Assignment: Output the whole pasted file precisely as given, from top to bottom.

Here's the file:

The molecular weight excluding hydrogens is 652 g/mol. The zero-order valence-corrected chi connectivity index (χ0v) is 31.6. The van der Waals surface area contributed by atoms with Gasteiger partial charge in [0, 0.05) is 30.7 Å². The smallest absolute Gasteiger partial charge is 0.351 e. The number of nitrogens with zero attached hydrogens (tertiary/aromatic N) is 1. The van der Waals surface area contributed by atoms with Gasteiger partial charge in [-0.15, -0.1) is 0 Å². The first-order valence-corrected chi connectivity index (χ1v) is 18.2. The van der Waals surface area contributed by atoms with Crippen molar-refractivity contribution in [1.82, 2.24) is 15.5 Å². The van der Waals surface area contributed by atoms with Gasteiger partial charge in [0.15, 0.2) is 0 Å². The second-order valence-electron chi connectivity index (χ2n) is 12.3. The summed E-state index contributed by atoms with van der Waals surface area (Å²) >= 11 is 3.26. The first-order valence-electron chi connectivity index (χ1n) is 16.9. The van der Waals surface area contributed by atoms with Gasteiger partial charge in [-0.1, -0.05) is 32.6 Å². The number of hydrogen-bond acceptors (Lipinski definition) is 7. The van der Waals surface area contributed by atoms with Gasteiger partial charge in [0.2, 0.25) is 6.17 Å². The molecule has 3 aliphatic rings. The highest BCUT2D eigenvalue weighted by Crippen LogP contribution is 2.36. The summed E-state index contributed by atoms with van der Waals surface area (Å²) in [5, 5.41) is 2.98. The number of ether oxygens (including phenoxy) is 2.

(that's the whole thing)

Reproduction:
The molecular weight excluding hydrogens is 652 g/mol. The zero-order valence-corrected chi connectivity index (χ0v) is 31.6. The van der Waals surface area contributed by atoms with Gasteiger partial charge in [0, 0.05) is 30.7 Å². The smallest absolute Gasteiger partial charge is 0.351 e. The number of nitrogens with zero attached hydrogens (tertiary/aromatic N) is 1. The van der Waals surface area contributed by atoms with Gasteiger partial charge in [-0.15, -0.1) is 0 Å². The first-order valence-corrected chi connectivity index (χ1v) is 18.2. The van der Waals surface area contributed by atoms with Crippen molar-refractivity contribution in [1.82, 2.24) is 15.5 Å². The van der Waals surface area contributed by atoms with Gasteiger partial charge in [0.15, 0.2) is 0 Å². The second-order valence-electron chi connectivity index (χ2n) is 12.3. The summed E-state index contributed by atoms with van der Waals surface area (Å²) >= 11 is 3.26. The first-order valence-electron chi connectivity index (χ1n) is 16.9. The van der Waals surface area contributed by atoms with Gasteiger partial charge in [-0.1, -0.05) is 32.6 Å². The number of hydrogen-bond acceptors (Lipinski definition) is 7. The van der Waals surface area contributed by atoms with Gasteiger partial charge in [0.2, 0.25) is 6.17 Å². The molecule has 3 aliphatic rings. The highest BCUT2D eigenvalue weighted by Crippen LogP contribution is 2.36. The summed E-state index contributed by atoms with van der Waals surface area (Å²) in [5, 5.41) is 2.98. The number of ether oxygens (including phenoxy) is 2.